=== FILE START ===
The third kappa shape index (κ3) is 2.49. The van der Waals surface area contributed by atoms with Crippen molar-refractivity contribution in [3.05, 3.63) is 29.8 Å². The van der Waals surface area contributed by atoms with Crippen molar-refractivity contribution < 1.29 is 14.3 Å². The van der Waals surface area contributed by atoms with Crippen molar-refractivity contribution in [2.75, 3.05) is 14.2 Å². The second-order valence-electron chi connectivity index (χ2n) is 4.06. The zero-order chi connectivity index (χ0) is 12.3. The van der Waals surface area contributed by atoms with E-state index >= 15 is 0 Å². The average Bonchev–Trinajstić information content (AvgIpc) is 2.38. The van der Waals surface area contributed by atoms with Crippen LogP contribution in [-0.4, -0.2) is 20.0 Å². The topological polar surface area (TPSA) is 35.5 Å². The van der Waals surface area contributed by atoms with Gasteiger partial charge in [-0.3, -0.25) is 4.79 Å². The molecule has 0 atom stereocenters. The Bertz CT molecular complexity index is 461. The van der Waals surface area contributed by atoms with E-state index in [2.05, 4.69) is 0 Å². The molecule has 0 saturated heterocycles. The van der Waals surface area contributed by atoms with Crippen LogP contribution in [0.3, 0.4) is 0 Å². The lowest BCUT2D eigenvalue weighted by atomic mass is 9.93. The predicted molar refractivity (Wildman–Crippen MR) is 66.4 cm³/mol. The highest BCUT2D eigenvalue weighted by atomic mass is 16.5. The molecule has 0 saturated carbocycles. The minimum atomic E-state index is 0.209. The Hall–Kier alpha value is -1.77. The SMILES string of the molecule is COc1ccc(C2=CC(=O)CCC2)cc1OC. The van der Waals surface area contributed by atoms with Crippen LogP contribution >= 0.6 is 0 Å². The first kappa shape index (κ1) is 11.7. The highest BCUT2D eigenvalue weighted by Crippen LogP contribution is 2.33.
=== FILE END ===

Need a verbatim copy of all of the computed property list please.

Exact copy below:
The third kappa shape index (κ3) is 2.49. The van der Waals surface area contributed by atoms with Crippen molar-refractivity contribution in [3.05, 3.63) is 29.8 Å². The van der Waals surface area contributed by atoms with Crippen molar-refractivity contribution < 1.29 is 14.3 Å². The van der Waals surface area contributed by atoms with Crippen molar-refractivity contribution in [2.75, 3.05) is 14.2 Å². The second-order valence-electron chi connectivity index (χ2n) is 4.06. The zero-order chi connectivity index (χ0) is 12.3. The van der Waals surface area contributed by atoms with E-state index >= 15 is 0 Å². The average Bonchev–Trinajstić information content (AvgIpc) is 2.38. The van der Waals surface area contributed by atoms with Crippen LogP contribution in [-0.4, -0.2) is 20.0 Å². The topological polar surface area (TPSA) is 35.5 Å². The van der Waals surface area contributed by atoms with Gasteiger partial charge in [-0.3, -0.25) is 4.79 Å². The molecule has 0 atom stereocenters. The Bertz CT molecular complexity index is 461. The van der Waals surface area contributed by atoms with E-state index in [2.05, 4.69) is 0 Å². The molecule has 0 saturated heterocycles. The van der Waals surface area contributed by atoms with Crippen LogP contribution in [0.3, 0.4) is 0 Å². The lowest BCUT2D eigenvalue weighted by atomic mass is 9.93. The predicted molar refractivity (Wildman–Crippen MR) is 66.4 cm³/mol. The highest BCUT2D eigenvalue weighted by atomic mass is 16.5. The molecule has 0 saturated carbocycles. The minimum atomic E-state index is 0.209. The Hall–Kier alpha value is -1.77. The SMILES string of the molecule is COc1ccc(C2=CC(=O)CCC2)cc1OC. The van der Waals surface area contributed by atoms with Crippen LogP contribution >= 0.6 is 0 Å². The first kappa shape index (κ1) is 11.7. The highest BCUT2D eigenvalue weighted by Crippen LogP contribution is 2.33.